Asset allocators who view the UK as legacy market are behind the times, suggest Rachel Reutter and Michael Ulrich, co-managers of J O Hambro’s UK Opportunities Fund. The market offers a rich opportunity set for active UK managers.
It’s too easy to see the UK as a legacy market, its companies the ageing grande dames of days gone by. The reality could not be more different. For a well-seasoned stock picker, it’s a market bristling with new technology and global opportunity.
“Kindly do not attempt to cloud the issue with facts,” says George Banks, the austere bowler-hatted, umbrella-carrying epitome of a city gentleman in Mary Poppins. Banks’ image continues to define many people’s impression of the City of London and of the stocks traded on the London Stock exchange; companies with centuries of history, where tradition rules over innovation and where a box of fine cigars sits atop a heavy oak table in every boardroom. Ask a layperson what sort of businesses dominate the UK share market, and the response will too often be a firm that traces its origins to very beginning of the industrial revolution, such as a high street bank or something to do with tobacco. In an admirable display of consistent transparency, Prudential publish annual reports for every year going back to 1867 – a year in which the directors complained of “unexampled commercial depression”.
In recent years, the stellar performance of Silicon Valley tech disruptors seemed a world, or at least a continent, away from the perceived stuffiness of the London Stock Exchange. The fashion is for businesses with two years of history, not two hundred; for roll-neck jumpers and baseball caps rather than bowlers and ‘brollies. However, those who persist with this outdated view of the UK market are following in the very footsteps of Mr Banks. Allow us to attempt to uncloud the issue with some facts.
The FTSE 350 index in number terms has more than twice as many technology stocks than it has banks, twice as many healthcare companies compared to life insurers and 40% more media companies than oil producers. However, merely counting the sector constituents only reveals half the story. Investment in digital platform technology is now a necessary part of transacting business. Regardless of their designated sector, the best London-listed businesses have built saleable digital platforms that underpin their operations. Next’s online profits dwarf those from its high street retail operation and have enabled it not only to be the largest online seller of clothing in the country, but one that has seen growth of 16% per year for the last five years. Investors looking for data-rich technology businesses can find both Experian and Relx on the London bourse, both with market leading datasets and state of the art AI analytics. The digital media platform of Future Plc was described to us by a media buyer as “industry leading”, despite the company being based in Somerset and not San Francisco.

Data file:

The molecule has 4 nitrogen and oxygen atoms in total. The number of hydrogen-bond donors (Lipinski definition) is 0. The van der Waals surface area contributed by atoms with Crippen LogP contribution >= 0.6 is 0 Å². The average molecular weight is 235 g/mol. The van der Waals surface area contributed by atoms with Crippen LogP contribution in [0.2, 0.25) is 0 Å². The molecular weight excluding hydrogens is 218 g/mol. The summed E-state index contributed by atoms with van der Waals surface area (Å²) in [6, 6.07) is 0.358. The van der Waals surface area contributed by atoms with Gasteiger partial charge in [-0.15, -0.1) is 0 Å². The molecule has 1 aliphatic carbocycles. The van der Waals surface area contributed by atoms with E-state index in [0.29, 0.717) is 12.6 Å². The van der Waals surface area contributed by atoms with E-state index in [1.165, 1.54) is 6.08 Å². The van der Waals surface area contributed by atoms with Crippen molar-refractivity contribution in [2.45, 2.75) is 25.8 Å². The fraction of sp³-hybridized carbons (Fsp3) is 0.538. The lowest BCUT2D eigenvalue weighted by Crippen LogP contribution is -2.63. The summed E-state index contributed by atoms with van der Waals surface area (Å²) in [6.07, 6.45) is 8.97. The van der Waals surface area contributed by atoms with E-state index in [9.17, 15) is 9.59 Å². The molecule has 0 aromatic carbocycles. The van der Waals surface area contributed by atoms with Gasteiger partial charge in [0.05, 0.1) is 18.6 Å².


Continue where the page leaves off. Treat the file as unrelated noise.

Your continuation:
The UK market boasts an increasing alignment with today’s enduring growth themes. SSE is building Europe’s largest offshore wind farm and Johnson Matthey has a 40% share in the supply of catalysts for hydrogen production. It includes some of the world largest miners of materials essential for energy transition (copper and cobalt). The UK boasts two of the world’s largest pharmaceutical companies and numerous other medical device and research businesses. Our industrial sector contains companies at the heart of emissions reduction (such as IMI) and in energy efficiency (including Smiths Group). In the financial sector, for every bank with 200 years of history, there are disrupters such as Hargreaves Lansdown.
The UK remains the most global of domestic stock markets. Companies that started from humble beginnings in the UK have become international leaders. Ashtead started as a small Surrey-based plant hire company and is now the second largest such business in the US, having grown North American revenues over 14% per year for a decade. HomeServe, which started by providing plumbing insurance for customers of South Staffordshire Water now derives around more than two thirds of its profits from its fast-growing US and European businesses. Even Serco, a company heavily associated with its UK contracts, now boasts significant contracts with the US Navy, making North America its largest profit contributor.
This all provides a rich opportunity set for active UK managers and one that is not well understood by many asset allocators. Closer examination of the UK stock market reveals it to be a market with a truly global reach, leading technology and benefiting from enduring tailwinds. Asset allocators need to remove the clouds of misperception and focus on the facts.